So far, this all ignores the economic arguments against restricting free trade. Those of us not engaged in the direct importation of goods will also suffer when goods are restricted. Trade restrictions on pharmaceuticals, auto parts, food, and whatever else only makes those goods more expensive. And not all those goods are consumption goods, of course. Entrepreneurs use those goods to create new goods and then must charge higher prices to his customers also. A janitor who must pay higher prices for a truck or a shop vac due to trade restrictions must pass on a portion of that cost to the customer. And, with higher prices, the janitors will have fewer customers and fewer profits. Shopkeepers in turn must then have dirtier shops because they can afford fewer janitorial services.

Yes, a tiny portion of the population that’s engaged in the domestic manufacture of shop vacs and trucks will benefit. But, it’s the janitors and their customers (the hair salon and sandwich-shop owners) who are paying the price of subsidizing the factory workers.

These issues aren’t part of an intellectual exercise. The downside of restricted trade is very real for real people.

But, we don’t need me to explain the economic problem with restricting trade. Adam Smith, Ludwig von Mises, and the entire line of liberal, laissez faire economists agree on this point.

The Nationalist Argument

The nationalist program of using protectionism to shield American workers from competition is based on the idea that trade with outsiders hurts the local economy. But many who accept this idea in the international sphere then promptly forget the idea when applied domestically.

For example, we’re told by the nationalists that it hurts California workers if Californians buy goods from neighboring Mexico, but it’s apparently A-OK for Californians to buy goods from Illinois or New York, both of which are distant economies that likely contribute far less to the economic well-being of Californians than the economy of northern Mexico.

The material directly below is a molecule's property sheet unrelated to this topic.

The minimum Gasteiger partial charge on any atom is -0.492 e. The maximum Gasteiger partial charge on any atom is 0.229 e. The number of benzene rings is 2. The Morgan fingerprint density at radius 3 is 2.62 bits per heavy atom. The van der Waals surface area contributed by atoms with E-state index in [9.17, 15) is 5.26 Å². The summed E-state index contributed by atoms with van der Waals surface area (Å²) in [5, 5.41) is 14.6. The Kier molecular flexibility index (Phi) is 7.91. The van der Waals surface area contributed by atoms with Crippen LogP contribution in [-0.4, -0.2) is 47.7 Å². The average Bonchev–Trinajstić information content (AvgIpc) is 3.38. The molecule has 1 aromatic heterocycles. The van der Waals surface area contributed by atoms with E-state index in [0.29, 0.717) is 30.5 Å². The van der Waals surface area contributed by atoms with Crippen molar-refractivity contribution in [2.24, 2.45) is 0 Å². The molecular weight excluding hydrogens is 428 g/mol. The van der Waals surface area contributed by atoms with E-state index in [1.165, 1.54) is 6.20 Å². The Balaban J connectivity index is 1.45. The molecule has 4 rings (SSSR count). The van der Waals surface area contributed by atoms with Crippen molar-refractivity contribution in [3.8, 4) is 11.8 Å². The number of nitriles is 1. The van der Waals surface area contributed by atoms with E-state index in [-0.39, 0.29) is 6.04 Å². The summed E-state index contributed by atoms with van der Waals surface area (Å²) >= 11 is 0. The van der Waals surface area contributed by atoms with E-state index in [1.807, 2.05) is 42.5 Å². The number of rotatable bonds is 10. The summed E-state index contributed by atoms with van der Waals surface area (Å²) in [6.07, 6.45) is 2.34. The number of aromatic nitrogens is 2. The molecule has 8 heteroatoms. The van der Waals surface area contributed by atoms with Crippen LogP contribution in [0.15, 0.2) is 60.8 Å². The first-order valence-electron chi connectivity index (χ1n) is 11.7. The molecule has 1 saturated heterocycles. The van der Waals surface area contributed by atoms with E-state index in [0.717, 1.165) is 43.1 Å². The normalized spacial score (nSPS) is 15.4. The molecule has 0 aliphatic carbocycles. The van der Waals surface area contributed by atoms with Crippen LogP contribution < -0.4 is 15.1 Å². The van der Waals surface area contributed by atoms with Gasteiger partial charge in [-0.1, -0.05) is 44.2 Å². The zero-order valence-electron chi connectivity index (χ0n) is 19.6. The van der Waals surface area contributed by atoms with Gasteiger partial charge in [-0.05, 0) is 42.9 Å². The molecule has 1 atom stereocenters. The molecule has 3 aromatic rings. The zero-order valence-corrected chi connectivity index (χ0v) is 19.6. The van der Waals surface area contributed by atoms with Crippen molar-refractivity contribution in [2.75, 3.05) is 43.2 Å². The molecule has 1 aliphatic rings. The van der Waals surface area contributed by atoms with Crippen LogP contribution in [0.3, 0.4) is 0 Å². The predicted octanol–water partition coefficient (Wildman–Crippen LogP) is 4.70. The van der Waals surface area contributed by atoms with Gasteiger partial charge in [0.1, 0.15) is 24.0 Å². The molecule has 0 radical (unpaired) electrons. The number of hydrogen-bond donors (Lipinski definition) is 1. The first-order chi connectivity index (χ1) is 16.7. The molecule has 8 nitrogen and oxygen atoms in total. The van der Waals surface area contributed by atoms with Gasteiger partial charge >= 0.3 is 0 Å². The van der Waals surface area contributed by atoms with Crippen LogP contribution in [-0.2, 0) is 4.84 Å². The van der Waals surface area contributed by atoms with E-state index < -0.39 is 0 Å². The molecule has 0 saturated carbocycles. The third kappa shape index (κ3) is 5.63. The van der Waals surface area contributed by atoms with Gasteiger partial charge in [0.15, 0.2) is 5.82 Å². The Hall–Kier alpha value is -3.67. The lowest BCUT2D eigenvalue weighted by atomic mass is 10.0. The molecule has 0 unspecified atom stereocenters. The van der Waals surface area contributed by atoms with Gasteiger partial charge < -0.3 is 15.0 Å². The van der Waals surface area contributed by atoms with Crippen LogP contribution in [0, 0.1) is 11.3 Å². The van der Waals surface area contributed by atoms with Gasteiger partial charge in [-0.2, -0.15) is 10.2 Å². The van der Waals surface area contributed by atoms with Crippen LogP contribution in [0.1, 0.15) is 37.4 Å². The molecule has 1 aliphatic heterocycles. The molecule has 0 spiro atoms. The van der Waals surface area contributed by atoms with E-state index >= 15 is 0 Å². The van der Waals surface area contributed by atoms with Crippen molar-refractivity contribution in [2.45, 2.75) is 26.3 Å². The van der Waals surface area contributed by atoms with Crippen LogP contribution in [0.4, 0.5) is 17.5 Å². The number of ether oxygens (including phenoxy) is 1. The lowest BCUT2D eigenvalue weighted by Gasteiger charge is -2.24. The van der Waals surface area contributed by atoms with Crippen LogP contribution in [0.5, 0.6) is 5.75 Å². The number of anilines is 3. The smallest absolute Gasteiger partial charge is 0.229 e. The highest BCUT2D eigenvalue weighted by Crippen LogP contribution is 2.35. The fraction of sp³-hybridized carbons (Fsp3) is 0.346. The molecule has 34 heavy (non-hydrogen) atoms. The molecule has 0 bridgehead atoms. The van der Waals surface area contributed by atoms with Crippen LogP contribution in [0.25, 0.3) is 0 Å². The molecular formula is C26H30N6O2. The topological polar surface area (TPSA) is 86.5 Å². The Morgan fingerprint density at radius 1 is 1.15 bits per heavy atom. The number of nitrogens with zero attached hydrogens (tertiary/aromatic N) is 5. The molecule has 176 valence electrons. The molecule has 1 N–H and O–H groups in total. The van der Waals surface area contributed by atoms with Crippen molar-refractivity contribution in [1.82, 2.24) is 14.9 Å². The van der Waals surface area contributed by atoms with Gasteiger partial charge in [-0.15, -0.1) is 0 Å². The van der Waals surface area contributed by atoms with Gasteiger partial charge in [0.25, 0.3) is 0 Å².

Murray Rothbard mocked this mindset in the context of immigration when he wondered why it’s not a problem when someone moves from Massachusetts to take a job in Michigan. In that case, the response is never to complain about how people from Massachusetts are stealing the jobs of people in Michigan. No, the argument is only applied if someone crosses an international boundary to do the same.

As with trade, then, it’s bizarre to argue that goods imported from Virginia to California are perfectly tolerable — and even beneficial — while imports from neighboring Tijuana are somehow damaging.

Rothbard noted the idea becomes more absurd the more local you get. The proposed economic justification for “Buy American” is no different from the demand to “Buy North Dakotan” or “Buy 55th Street.” While there certainly are groups that promote only buying goods from one’s home states (i.e., the “ABC — Always Buy Colorado” campaign), such efforts rarely rise above being a marketing gimmick and virtually no one supports trade restrictions between states.

Thus, by their actions, the demonstrated preference of Americans is to take advantage of the benefits of buying and using goods made thousands of miles away by people they’ll never meet. That is, they clearly accept the benefits of trade with a far-away economy (as is the case of trade between San Francisco and St. Louis), but they then turn around and reject the same reality when dealing with international trade.

At the heart of this mindset is pure mysticism, of course, since it requires one to believe that a person in Brownsville, Texas, has the same economic interests as a person in Portland, Maine, but entirely different interests from a person in nearby Monterrey, Mexico. It requires a belief in some sort of metaphysical or perhaps physically objective difference between humans in Monterrey and humans in Portland.

Even the most basic powers of observation should disabuse one of such a strange notion, and yet, American discussions of trade accept the idea as a given.

Left to their own peaceful trade, of course, such ideas would evaporate quickly as people pursued mutually beneficial economic relationships across borders and barriers of every kind.

Today however, we must continue to deal with people who accept an anti-trade ideology that prefers violence to peace, and coercion to freedom. Unfortunately, governments are perfectly happy to oblige them.

Note: The views expressed on Mises.org are not necessarily those of the Mises Institute.
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US Customs Officers via Wikimedia